Portugal Travel Tips # 1 Get lost in Lisbon’s old town Welcome to Lisbon, Portugal’s eternal longing! No travel tips Portugal without the capital. Cosmopolitan and dilapidated down to every single brick. So graceful, so full of alleys that meander over hills trying to bring order to this rampant romance of walls and marble. A cloudless dream on the Tagus. The capital of light is a place of reverie and poetry. One would rather be unhappy here than happy, but without this view elsewhere. Fado already sings about it! Inferiority complexes of a proud seafaring state put into melodies and its high gloss, humbled by the earthquake. A sound of lament at the highest level. Lisbon cannot be reduced to its sights, the city is in between. Whoever gets lost in it is on the right path. Portugal Travel Tips # 2 The vast nothingness of the Alentejo In the vastness of the Alentejo, summer lovers can go on into autumn. Across golden fields on which lone green trees grow that can be seen from hotels that lack stars because so far south everyone is needed for the night sky. Everything gets better the further you go inland. More daring, more carefree. An environment that doesn’t ask for anything other than feeding happy cows. A cozy scent of cow shit that can relieve tension and one of the largest reservoirs in Europe, smooth as glass, suitable for days of boating and mooring and what you always wanted to say to each other. Portugal Travel Tips # 3 The giant waves of Nazaré Nazaré is beautiful and dark and heavy. Two hours by car north of Lisbon, it is due to a topographical natural phenomenon that is divided by a headland protruding into the ocean. On the one hand, Nazaré is a popular holiday destination with a fishing tradition. The tourists buy, the fishermen fish. Nothing new. On the other hand, the eighth wonder of the world wakes up in winter. A wave monster, a paradise for superlatives, which creates the biggest waves in the world at the end of the foothills of a huge deep sea trench. As soon as a low pressure area is approaching, the world elite of big wave surfers gathers between October and March and thousands of onlookers make the cliffs on the headland the largest big wave stadium in the world. Waves of up to 30 meters in height were measured here. For good money you can book the Nazaré Surfing Experience with world record holder Garrett McNamara. Portugal Travel Tips # 4 Rendezvous with Coimbra The former capital of the country – it should definitely not be missing from the travel tips Portugal – has everything a southern city needs to be beautiful: It is southern and it is beautiful. There are places with statues and cafes around them and 300 year old trees. The pigeons are aggressive in Milan and the yellow lantern light goes on in the steep streets of the old town after sunset. Coimbra is a proud World Heritage Site, despite the pigeons, it has even been the Capital of Culture. Joanne K. Rowling got her Harry Potter here. So actually she has him and his wizarding school Hogwarts from Porto, but the ones from Porto have them from Coimbra. The university in Coimbra is over 700 years old, one of the oldest and most beautiful in Europe. In Coimbra the people suffer from revolutionary precociousness, here the resistance against the Salazar regime formed as early as the end of the 1950s and from here literary movements set out to finally herald this damn modernity in the rest of the country. Portugal Travel Tips # 5 The most beautiful road in the country The Estrada Marginal is the most beautiful coastal road in the country and leads out of the heart of Lisbon towards the open sea, past the Jeronimos Monastery, very close to the Tejo, until it turns into the enchanted N224 in Cascais. It is one of the main traffic arteries that repeatedly suffers from a heart attack around the evening hours. Once you have left Cascais behind you, the sand turns into rocks that eventually become cliffs, between which a beach is squeezed every now and then, offering unbelievable panoramas that invite you to enjoy the view and to have rear-end collisions. Behind the surfer’s paradise Guincho, the Sintra Mountains rise proudly, which are surrounded by a royal national park and take the coastal road up to Cabo da Roca, mainland Europe’s westernmost point. It goes deep through a tropical, majestic vegetation that leaves romantic villages free and markets and seduces to drive on until its climax is reached: Sintra. On the way you should definitely go swimming at Praia da Ursa (parking at Cabo da Roca, a 15 to 20 minute walk). Portugal Travel Tips # 6 Arrábida, Portugal’s Garden of Eden Portugal is a proud woman who doesn’t let everyone get close to her. Protected by high temperatures and a rigid sensitivity that follows a bizarre collection of old-fashioned rules behind the linen shirt facade. Drunk with friendliness that is not needed for survival and closed like a dusty bottle of hard, homemade schnapps. Conversations lurk around every corner that lead nowhere and make you cheerful, until you think that life consists only of lunch breaks and good red wine. From fat olive oil mothers waving from large, romantically overgrown driveways whose gates lead across carefree avenues to the fulfillment of southern dreams. A life more curve than straight. Through a landscape that you always want to water. A car driving in the distance. Silent. Next to it a bay. A water color overflowing with the sea with boats on it, which suddenly falls off the cliffs as if it had hardly seen the coast coming. Ride a bike and eat cheese, water the roses and catch stunned trout in a clear stream, that’s Arrábida.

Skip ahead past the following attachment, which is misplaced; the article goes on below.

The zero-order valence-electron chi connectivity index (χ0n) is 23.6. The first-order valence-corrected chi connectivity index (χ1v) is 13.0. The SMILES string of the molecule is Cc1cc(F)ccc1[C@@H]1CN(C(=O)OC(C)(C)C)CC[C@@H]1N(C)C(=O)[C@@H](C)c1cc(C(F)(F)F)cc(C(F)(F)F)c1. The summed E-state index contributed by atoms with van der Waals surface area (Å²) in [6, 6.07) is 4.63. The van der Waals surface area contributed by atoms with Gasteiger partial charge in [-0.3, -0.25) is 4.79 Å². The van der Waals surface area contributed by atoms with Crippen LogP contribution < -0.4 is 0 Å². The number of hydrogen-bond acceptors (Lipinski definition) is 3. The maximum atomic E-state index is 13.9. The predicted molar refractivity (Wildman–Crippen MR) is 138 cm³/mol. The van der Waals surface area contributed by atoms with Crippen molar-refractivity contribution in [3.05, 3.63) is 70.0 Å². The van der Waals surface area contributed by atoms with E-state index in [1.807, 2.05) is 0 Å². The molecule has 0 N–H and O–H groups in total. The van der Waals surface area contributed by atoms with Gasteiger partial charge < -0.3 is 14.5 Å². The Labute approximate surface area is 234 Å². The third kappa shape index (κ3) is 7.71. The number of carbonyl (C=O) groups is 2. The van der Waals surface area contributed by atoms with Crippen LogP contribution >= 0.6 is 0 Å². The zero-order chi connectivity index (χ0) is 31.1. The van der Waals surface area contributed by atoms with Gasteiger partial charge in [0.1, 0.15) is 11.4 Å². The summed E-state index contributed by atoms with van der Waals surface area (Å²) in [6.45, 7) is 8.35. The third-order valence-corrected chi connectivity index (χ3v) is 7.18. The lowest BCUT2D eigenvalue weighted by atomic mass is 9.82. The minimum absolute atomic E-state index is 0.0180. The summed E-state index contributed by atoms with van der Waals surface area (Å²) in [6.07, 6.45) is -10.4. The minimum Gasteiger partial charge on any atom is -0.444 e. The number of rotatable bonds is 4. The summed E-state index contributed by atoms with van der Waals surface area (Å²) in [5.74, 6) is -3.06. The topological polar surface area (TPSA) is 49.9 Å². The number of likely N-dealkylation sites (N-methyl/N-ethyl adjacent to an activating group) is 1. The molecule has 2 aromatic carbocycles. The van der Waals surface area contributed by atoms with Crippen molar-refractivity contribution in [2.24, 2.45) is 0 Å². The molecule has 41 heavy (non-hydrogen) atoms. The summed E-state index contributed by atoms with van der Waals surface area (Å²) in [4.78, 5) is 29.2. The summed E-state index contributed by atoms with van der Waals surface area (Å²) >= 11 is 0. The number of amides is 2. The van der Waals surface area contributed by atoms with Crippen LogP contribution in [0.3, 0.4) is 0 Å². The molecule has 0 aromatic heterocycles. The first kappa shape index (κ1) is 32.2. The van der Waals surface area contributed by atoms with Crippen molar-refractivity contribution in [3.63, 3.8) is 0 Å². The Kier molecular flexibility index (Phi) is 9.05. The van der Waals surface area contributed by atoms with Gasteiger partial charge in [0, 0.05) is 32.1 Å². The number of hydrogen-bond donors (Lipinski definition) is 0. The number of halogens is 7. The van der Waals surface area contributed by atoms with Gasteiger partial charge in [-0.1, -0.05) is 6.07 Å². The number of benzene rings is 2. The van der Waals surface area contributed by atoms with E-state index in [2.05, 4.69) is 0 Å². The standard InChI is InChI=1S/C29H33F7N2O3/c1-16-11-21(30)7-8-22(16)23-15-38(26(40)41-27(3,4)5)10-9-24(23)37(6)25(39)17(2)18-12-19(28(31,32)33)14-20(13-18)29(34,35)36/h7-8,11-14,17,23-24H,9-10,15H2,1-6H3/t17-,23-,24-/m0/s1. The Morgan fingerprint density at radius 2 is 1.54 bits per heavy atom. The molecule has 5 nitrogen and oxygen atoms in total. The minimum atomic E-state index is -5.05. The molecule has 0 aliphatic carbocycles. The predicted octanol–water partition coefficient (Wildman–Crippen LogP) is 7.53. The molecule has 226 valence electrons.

With the relaxation of travel restrictions, summer holidays in other European countries are possible again. As preventive health care is often neglected when traveling spontaneously, it is important to find out about possible illnesses in the respective holiday destination at an early stage. Whether in the Mediterranean, Eastern Europe or Germany – viral hepatitis, an inflammation of the liver caused by various types of virus (A, B, C, D and E), is one of the most common diseases when traveling. Unrecognized and untreated, chronic viral hepatitis can lead to liver damage and the development of liver cancer.1 In order to be able to enjoy the vacation time in a relaxed way, one should take care of the travel medical precaution early on. Take hepatitis infection risk seriously Anyone planning a trip abroad should be protected from hepatitis A. Because already in the Mediterranean and Eastern Europe there is an increased risk of infection with hepatitis A, which is transmitted faecal-orally. Sources of transmission can be contaminated water and ice cubes or food that has come into contact with contaminated water (e.g. salads, vegetables), as well as mussels or other seafood.² The hepatitis B virus is transmitted through all body fluids, especially blood, semen and vaginal fluids. The infection therefore takes place through sexual intercourse, domestic contact (sharing e.g. nail scissors, nail files and towels) and in the medical field. The symptoms of the disease are often unspecific and initially manifest themselves in the form of fatigue, nausea, vomiting or upper abdominal pain. The infection can also take a chronic course without being noticed and lead to liver cirrhosis (shrinkage) and liver cancer in the long term .³ The World Health Organization (WHO) estimates that around 290 million people worldwide do not even know that they are carriers of the hepatitis B virus and that they can infect others unnoticed. Vaccinations against hepatitis B are also important in Germany. Travel preparation? Vaccination pass check! Well-tolerated and effective vaccines against hepatitis A and B have been available for decades and should be administered at least 5 weeks before departure. All general practitioners can provide advice with a vaccination pass check and the vaccination. And: if you are protected against hepatitis B, you can’t get hepatitis D! It is important to complete the vaccination series completely so that the protection that has been built up remains in place for many years. After a successful vaccination, a vaccination protection of 30 years can be expected in healthy people More information about viral hepatitis, malaria & Co. The free “fit-for-travel” app and the www.fit-for-travel.de website provide useful information for travel preparation . They provide up-to-date travel medical information on over 300 travel destinations, e.g. B. on all vaccinations, diseases that can be prevented such as viral hepatitis A and B and malaria as well as climate tables. Doctors, health authorities and tropical institutes as well as other travel medicine advisory bodies recommend and use ” fit-for-travel ” for their patients and travel medicine advice. It is independent scientific information from the editorial staff for travel and tropical medicine (interMEDIS GmbH) with the kind support of GlaxoSmithKline GmbH & Co. KG.